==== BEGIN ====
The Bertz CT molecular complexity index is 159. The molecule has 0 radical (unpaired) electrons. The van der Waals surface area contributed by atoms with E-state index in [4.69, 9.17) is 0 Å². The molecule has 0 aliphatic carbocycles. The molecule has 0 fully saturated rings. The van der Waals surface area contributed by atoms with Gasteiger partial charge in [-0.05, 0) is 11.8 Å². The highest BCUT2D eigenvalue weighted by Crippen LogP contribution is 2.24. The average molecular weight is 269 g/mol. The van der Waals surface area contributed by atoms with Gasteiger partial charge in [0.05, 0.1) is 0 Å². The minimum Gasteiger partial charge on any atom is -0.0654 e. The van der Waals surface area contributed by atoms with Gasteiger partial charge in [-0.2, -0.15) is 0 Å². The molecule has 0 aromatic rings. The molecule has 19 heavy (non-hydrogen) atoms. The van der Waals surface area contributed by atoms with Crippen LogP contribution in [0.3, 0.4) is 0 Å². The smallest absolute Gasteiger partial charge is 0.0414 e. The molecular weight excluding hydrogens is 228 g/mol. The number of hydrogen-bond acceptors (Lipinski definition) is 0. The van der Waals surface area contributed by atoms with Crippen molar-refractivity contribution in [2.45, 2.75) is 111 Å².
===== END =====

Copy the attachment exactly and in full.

The Bertz CT molecular complexity index is 159. The molecule has 0 radical (unpaired) electrons. The van der Waals surface area contributed by atoms with E-state index in [4.69, 9.17) is 0 Å². The molecule has 0 aliphatic carbocycles. The molecule has 0 fully saturated rings. The van der Waals surface area contributed by atoms with Gasteiger partial charge in [-0.05, 0) is 11.8 Å². The highest BCUT2D eigenvalue weighted by Crippen LogP contribution is 2.24. The average molecular weight is 269 g/mol. The van der Waals surface area contributed by atoms with Gasteiger partial charge in [0.05, 0.1) is 0 Å². The minimum Gasteiger partial charge on any atom is -0.0654 e. The van der Waals surface area contributed by atoms with Gasteiger partial charge in [-0.2, -0.15) is 0 Å². The molecule has 0 aromatic rings. The molecule has 19 heavy (non-hydrogen) atoms. The van der Waals surface area contributed by atoms with Crippen LogP contribution in [0.3, 0.4) is 0 Å². The smallest absolute Gasteiger partial charge is 0.0414 e. The molecular weight excluding hydrogens is 228 g/mol. The number of hydrogen-bond acceptors (Lipinski definition) is 0. The van der Waals surface area contributed by atoms with Crippen molar-refractivity contribution in [2.45, 2.75) is 111 Å².